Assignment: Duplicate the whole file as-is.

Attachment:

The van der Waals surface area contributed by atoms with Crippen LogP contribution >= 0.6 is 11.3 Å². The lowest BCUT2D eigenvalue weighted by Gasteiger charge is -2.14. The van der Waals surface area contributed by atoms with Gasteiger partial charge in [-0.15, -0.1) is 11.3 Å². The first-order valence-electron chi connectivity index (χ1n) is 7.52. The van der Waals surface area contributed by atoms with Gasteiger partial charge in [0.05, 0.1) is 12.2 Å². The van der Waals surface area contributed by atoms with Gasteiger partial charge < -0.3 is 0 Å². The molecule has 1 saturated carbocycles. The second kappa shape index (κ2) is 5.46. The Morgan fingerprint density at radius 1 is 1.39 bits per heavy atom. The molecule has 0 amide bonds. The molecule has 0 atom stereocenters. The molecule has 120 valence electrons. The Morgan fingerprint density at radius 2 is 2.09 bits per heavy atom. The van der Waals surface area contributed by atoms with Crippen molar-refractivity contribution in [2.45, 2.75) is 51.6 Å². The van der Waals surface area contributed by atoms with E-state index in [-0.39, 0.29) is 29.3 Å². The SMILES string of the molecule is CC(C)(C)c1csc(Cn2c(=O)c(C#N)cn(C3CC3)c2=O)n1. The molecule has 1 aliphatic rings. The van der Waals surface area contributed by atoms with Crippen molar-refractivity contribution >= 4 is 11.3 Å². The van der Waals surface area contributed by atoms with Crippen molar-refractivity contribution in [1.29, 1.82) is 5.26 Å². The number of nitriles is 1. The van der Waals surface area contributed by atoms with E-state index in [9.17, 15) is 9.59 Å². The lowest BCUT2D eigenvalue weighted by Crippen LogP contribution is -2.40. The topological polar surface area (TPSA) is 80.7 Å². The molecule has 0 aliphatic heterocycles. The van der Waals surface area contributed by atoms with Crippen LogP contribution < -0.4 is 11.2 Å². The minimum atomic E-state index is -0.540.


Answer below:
The van der Waals surface area contributed by atoms with Crippen LogP contribution >= 0.6 is 11.3 Å². The lowest BCUT2D eigenvalue weighted by Gasteiger charge is -2.14. The van der Waals surface area contributed by atoms with Gasteiger partial charge in [-0.15, -0.1) is 11.3 Å². The first-order valence-electron chi connectivity index (χ1n) is 7.52. The van der Waals surface area contributed by atoms with Gasteiger partial charge in [0.05, 0.1) is 12.2 Å². The van der Waals surface area contributed by atoms with Gasteiger partial charge < -0.3 is 0 Å². The molecule has 1 saturated carbocycles. The second kappa shape index (κ2) is 5.46. The Morgan fingerprint density at radius 1 is 1.39 bits per heavy atom. The molecule has 0 amide bonds. The molecule has 0 atom stereocenters. The molecule has 120 valence electrons. The Morgan fingerprint density at radius 2 is 2.09 bits per heavy atom. The van der Waals surface area contributed by atoms with Crippen molar-refractivity contribution in [2.45, 2.75) is 51.6 Å². The van der Waals surface area contributed by atoms with E-state index in [-0.39, 0.29) is 29.3 Å². The SMILES string of the molecule is CC(C)(C)c1csc(Cn2c(=O)c(C#N)cn(C3CC3)c2=O)n1. The molecule has 1 aliphatic rings. The van der Waals surface area contributed by atoms with Crippen molar-refractivity contribution >= 4 is 11.3 Å². The van der Waals surface area contributed by atoms with Crippen molar-refractivity contribution in [1.29, 1.82) is 5.26 Å². The number of nitriles is 1. The van der Waals surface area contributed by atoms with E-state index in [9.17, 15) is 9.59 Å². The lowest BCUT2D eigenvalue weighted by Crippen LogP contribution is -2.40. The topological polar surface area (TPSA) is 80.7 Å². The molecule has 0 aliphatic heterocycles. The van der Waals surface area contributed by atoms with Crippen LogP contribution < -0.4 is 11.2 Å². The minimum atomic E-state index is -0.540.